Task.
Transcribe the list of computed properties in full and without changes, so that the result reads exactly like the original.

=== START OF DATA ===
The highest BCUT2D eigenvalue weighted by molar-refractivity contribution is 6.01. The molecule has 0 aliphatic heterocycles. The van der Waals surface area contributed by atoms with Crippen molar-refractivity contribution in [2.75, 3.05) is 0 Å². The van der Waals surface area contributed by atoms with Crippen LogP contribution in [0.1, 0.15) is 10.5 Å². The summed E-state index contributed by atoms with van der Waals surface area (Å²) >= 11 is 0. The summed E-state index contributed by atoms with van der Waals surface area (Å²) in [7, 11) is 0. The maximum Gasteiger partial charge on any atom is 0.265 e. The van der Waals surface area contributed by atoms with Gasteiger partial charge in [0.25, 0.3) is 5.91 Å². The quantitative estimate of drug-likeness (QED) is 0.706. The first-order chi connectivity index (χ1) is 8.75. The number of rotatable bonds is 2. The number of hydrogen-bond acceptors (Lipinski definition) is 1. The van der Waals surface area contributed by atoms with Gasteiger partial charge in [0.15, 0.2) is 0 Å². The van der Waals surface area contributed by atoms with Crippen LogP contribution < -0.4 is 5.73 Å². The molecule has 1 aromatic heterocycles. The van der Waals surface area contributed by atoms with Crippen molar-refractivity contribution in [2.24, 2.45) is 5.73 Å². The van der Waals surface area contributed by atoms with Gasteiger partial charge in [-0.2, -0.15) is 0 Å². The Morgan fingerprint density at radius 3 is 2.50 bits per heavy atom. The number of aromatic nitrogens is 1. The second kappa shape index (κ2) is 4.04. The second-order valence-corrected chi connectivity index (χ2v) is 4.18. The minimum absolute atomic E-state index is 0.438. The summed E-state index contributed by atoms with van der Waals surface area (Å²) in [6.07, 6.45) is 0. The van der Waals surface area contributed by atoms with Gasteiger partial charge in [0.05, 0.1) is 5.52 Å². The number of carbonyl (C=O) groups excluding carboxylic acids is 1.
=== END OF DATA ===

The highest BCUT2D eigenvalue weighted by molar-refractivity contribution is 6.01. The molecule has 0 aliphatic heterocycles. The van der Waals surface area contributed by atoms with Crippen molar-refractivity contribution in [2.75, 3.05) is 0 Å². The van der Waals surface area contributed by atoms with Crippen LogP contribution in [0.1, 0.15) is 10.5 Å². The summed E-state index contributed by atoms with van der Waals surface area (Å²) >= 11 is 0. The summed E-state index contributed by atoms with van der Waals surface area (Å²) in [7, 11) is 0. The maximum Gasteiger partial charge on any atom is 0.265 e. The van der Waals surface area contributed by atoms with Gasteiger partial charge in [0.25, 0.3) is 5.91 Å². The quantitative estimate of drug-likeness (QED) is 0.706. The first-order chi connectivity index (χ1) is 8.75. The number of rotatable bonds is 2. The number of hydrogen-bond acceptors (Lipinski definition) is 1. The van der Waals surface area contributed by atoms with Gasteiger partial charge in [0.15, 0.2) is 0 Å². The van der Waals surface area contributed by atoms with Crippen LogP contribution < -0.4 is 5.73 Å². The molecule has 1 aromatic heterocycles. The van der Waals surface area contributed by atoms with Crippen molar-refractivity contribution in [2.24, 2.45) is 5.73 Å². The van der Waals surface area contributed by atoms with Gasteiger partial charge in [-0.2, -0.15) is 0 Å². The Morgan fingerprint density at radius 3 is 2.50 bits per heavy atom. The number of aromatic nitrogens is 1. The second kappa shape index (κ2) is 4.04. The second-order valence-corrected chi connectivity index (χ2v) is 4.18. The minimum absolute atomic E-state index is 0.438. The summed E-state index contributed by atoms with van der Waals surface area (Å²) in [6.07, 6.45) is 0. The van der Waals surface area contributed by atoms with Gasteiger partial charge in [0.05, 0.1) is 5.52 Å². The number of carbonyl (C=O) groups excluding carboxylic acids is 1.